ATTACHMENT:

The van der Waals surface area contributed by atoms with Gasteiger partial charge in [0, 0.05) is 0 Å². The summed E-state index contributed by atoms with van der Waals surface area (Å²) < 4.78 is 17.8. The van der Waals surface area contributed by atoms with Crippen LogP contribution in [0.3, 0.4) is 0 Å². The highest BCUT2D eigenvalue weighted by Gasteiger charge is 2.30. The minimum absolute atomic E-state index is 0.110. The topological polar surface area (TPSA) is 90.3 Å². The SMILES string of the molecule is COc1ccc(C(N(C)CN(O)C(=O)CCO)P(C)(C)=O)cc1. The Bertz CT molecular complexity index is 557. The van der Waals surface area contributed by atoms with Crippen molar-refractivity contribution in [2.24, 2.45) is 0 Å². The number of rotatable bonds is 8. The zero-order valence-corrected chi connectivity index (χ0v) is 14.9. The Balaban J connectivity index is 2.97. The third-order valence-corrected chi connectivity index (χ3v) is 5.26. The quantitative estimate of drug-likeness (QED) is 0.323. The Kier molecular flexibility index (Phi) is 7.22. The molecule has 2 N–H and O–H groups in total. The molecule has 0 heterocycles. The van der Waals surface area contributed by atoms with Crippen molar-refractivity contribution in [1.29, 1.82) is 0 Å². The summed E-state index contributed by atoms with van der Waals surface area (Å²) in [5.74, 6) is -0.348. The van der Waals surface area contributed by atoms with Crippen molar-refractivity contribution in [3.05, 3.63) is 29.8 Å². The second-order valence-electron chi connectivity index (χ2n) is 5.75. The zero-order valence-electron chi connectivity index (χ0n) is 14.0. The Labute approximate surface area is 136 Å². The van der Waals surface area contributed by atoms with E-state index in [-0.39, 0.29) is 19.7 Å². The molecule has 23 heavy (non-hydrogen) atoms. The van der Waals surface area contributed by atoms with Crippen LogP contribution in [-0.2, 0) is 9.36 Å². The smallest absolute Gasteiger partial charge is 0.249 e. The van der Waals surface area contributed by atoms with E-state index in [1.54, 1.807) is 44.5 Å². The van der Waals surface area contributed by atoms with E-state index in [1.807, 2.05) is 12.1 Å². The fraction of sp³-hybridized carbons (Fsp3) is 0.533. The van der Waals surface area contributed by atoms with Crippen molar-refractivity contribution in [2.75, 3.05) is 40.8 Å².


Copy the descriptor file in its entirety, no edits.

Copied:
The van der Waals surface area contributed by atoms with Gasteiger partial charge in [0, 0.05) is 0 Å². The summed E-state index contributed by atoms with van der Waals surface area (Å²) < 4.78 is 17.8. The van der Waals surface area contributed by atoms with Crippen LogP contribution in [0.3, 0.4) is 0 Å². The highest BCUT2D eigenvalue weighted by Gasteiger charge is 2.30. The minimum absolute atomic E-state index is 0.110. The topological polar surface area (TPSA) is 90.3 Å². The SMILES string of the molecule is COc1ccc(C(N(C)CN(O)C(=O)CCO)P(C)(C)=O)cc1. The Bertz CT molecular complexity index is 557. The van der Waals surface area contributed by atoms with Crippen molar-refractivity contribution in [2.24, 2.45) is 0 Å². The number of rotatable bonds is 8. The zero-order valence-corrected chi connectivity index (χ0v) is 14.9. The Balaban J connectivity index is 2.97. The third-order valence-corrected chi connectivity index (χ3v) is 5.26. The quantitative estimate of drug-likeness (QED) is 0.323. The Kier molecular flexibility index (Phi) is 7.22. The molecule has 2 N–H and O–H groups in total. The molecule has 0 heterocycles. The van der Waals surface area contributed by atoms with Crippen molar-refractivity contribution in [1.29, 1.82) is 0 Å². The summed E-state index contributed by atoms with van der Waals surface area (Å²) in [5.74, 6) is -0.348. The van der Waals surface area contributed by atoms with Crippen molar-refractivity contribution in [3.05, 3.63) is 29.8 Å². The second-order valence-electron chi connectivity index (χ2n) is 5.75. The zero-order valence-electron chi connectivity index (χ0n) is 14.0. The Labute approximate surface area is 136 Å². The van der Waals surface area contributed by atoms with E-state index in [-0.39, 0.29) is 19.7 Å². The molecule has 23 heavy (non-hydrogen) atoms. The van der Waals surface area contributed by atoms with Crippen LogP contribution in [-0.2, 0) is 9.36 Å². The smallest absolute Gasteiger partial charge is 0.249 e. The van der Waals surface area contributed by atoms with E-state index in [1.54, 1.807) is 44.5 Å². The van der Waals surface area contributed by atoms with E-state index in [1.807, 2.05) is 12.1 Å². The fraction of sp³-hybridized carbons (Fsp3) is 0.533. The van der Waals surface area contributed by atoms with Crippen molar-refractivity contribution in [2.75, 3.05) is 40.8 Å².